Lesche Digger ... Which Do You Use? The LH or RH Serrated Side Digger ???
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Thread: Lesche Digger ... Which Do You Use? The LH or RH Serrated Side Digger ???

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  1. #1
    us
    Mar 2014
    Fresno, CA.
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    Lesche Digger ... Which Do You Use? The LH or RH Serrated Side Digger ???

    So I know they make a Lesche Digger in both LH and RH configurations with the difference being the serrated side of the blade being on one side or the other.

    They state the RH has the serrated side on the right of the blade if you are digging ......
    Amazon.com: Standard Lesche Digging Tool & Sod Cutter (Right Serrated Blade): Sports & Outdoors

    And the LH has the serrated side on the left side of the blade when digging......
    Lesche Digging Tool & Sod Cutter & Free Sheath! (Serrated on Left Side) - Home And Garden Products - Amazon.com

    Question is ...........

    Are you Right or Left handed and which side of the blade do you prefer to be serrated?

    I read more about the RH and more have bought that model based on say Amazon reviews ... but I got some info from Wayne at Metaldetectorstuff.com stating "most right handed people prefer to have serrations on the left side so that they are digging clockwise (towards them). Serrations on the right side require a counter clockwise motion to dig using the serrations (away from you). Now if you are left handed, most prefer the RH model. "

    So I want to make sure I get the one that will be for a right handed digger as I for some reason have seen the opposite most of the time in pics etc. and would think the even being right handed the serrated on the right would be better no? Mind you I haven;t dug a detecting whole with a hand digger in over 15 years so I am not sure exactly how my motion would be.

    Thanks for any info you can provide on these two options with the Lesche Diggers!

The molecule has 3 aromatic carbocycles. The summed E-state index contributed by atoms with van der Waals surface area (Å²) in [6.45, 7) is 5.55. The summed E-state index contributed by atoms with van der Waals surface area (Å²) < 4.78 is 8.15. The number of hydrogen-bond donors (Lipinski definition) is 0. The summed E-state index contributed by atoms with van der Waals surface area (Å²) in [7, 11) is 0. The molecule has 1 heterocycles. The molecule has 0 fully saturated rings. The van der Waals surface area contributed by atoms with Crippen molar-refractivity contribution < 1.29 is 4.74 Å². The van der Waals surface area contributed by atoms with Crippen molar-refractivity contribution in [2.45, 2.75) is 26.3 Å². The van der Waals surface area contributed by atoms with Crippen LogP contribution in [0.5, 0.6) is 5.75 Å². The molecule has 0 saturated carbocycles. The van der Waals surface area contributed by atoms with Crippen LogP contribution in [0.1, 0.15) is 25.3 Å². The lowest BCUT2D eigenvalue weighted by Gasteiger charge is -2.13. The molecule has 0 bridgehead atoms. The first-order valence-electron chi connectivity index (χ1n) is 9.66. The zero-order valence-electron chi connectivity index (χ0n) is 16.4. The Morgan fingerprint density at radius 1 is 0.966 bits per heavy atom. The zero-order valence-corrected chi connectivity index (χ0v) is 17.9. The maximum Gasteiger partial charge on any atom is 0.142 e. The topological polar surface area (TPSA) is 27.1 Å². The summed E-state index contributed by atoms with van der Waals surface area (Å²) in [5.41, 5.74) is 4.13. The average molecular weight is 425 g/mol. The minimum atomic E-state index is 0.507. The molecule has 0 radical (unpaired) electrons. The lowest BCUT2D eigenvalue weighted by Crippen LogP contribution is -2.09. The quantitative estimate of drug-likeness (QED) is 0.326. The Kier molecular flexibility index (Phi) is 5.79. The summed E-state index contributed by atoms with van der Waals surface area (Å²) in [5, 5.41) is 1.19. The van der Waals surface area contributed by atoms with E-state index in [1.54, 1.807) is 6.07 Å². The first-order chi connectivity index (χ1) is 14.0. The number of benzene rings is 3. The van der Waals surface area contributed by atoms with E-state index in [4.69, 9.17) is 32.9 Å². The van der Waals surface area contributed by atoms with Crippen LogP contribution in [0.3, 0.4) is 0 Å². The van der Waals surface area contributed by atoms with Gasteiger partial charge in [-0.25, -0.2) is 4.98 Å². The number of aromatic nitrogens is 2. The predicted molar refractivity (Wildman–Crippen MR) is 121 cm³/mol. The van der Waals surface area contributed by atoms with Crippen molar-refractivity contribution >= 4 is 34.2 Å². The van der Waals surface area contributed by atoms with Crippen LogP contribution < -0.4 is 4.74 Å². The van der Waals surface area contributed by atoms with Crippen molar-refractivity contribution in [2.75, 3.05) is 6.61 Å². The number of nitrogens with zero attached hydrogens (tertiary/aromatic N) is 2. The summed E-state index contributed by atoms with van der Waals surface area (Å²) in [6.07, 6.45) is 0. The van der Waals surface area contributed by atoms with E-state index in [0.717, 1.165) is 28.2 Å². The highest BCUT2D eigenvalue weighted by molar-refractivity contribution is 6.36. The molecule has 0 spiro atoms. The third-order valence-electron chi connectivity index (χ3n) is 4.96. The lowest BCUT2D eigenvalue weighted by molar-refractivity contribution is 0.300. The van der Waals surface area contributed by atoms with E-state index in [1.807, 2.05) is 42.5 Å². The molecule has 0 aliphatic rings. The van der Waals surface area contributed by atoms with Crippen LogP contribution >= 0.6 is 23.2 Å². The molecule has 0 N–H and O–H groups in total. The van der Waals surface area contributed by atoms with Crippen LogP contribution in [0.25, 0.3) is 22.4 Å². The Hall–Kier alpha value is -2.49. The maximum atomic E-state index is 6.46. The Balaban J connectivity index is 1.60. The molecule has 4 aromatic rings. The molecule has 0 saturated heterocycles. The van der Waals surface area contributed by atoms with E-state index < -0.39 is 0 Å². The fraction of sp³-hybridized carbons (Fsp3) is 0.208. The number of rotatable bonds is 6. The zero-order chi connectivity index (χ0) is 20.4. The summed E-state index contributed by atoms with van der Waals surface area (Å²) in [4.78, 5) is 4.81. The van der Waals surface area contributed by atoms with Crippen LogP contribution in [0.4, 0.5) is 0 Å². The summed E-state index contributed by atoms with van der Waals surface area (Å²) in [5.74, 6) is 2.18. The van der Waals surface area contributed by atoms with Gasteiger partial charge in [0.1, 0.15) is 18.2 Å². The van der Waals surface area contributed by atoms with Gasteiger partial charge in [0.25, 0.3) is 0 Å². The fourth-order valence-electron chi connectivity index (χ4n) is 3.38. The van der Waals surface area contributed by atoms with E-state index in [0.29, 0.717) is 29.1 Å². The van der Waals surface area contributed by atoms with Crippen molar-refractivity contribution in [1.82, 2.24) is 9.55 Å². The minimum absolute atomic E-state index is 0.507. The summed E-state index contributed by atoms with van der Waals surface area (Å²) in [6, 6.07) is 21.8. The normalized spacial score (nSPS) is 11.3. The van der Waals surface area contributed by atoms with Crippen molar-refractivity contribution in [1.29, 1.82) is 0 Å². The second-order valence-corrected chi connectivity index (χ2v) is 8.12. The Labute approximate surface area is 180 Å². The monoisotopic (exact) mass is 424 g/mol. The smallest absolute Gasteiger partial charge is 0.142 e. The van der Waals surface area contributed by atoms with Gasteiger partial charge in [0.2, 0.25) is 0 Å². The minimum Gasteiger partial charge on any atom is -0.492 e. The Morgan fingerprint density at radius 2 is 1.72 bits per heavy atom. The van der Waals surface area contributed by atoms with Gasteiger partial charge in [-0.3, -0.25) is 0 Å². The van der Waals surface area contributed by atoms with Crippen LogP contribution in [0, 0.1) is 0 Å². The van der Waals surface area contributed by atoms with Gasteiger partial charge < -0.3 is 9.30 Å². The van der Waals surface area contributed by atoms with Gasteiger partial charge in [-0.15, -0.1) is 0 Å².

2. #2
    Charter Member
    us
    John

    Feb 2013
    Arkansas
    I’ve used about all modern ones but right now: CTX 3030, Nokta Anfibio, White’s TRX, Profind 35
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    I have some observations pertaining to the Lesche.

    I had a Fiskars digger that I used for about a year. The serrations seemed to work, and I think that they were on both sides. In comparison to the Lesche, the Fiskars seemed to cut much better, but the Lesche is better because of the "offset" handle and guard.

    My Lesche is the right hand model where when you dig a clockwise hole, the serrations are on the opposite side. I think that for a clockwise hole, it would be best for the serrations to be on the same side for the cutting action, but my opinion is that the serrations really are not that good anyway (in comparison to the Fiskars) and I think that both sides of the Lesche would do much better slightly sharpened. I am right handed, and I would probably whether use a left-hand model in retrospect.

    The Fiskars would be a good digger if it had the same handle configuration as the Lesche and the handle was more solid as well because the rubber slips off over time. If it had these features, I would use it over the current model of the Lesche.
    Last edited by Pointman; Apr 15, 2014 at 07:07 PM.

  3. #3
    Charter Member
    us
    Jan 2009
    South East Tennessee on Ga, Ala line
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    R-H I also dig clock wise. The serrations become dull in no time but it is a secondary tool for me when relic hunting.
    Please read our rules and enjoy the site. TreasureNet.com Rules

    All finds posted by me are from private property with landowner permission.

  4. #4
    us
    Mar 2014
    Fresno, CA.
    Saving My Pennies ........... For an XP Deus w/ 11" coil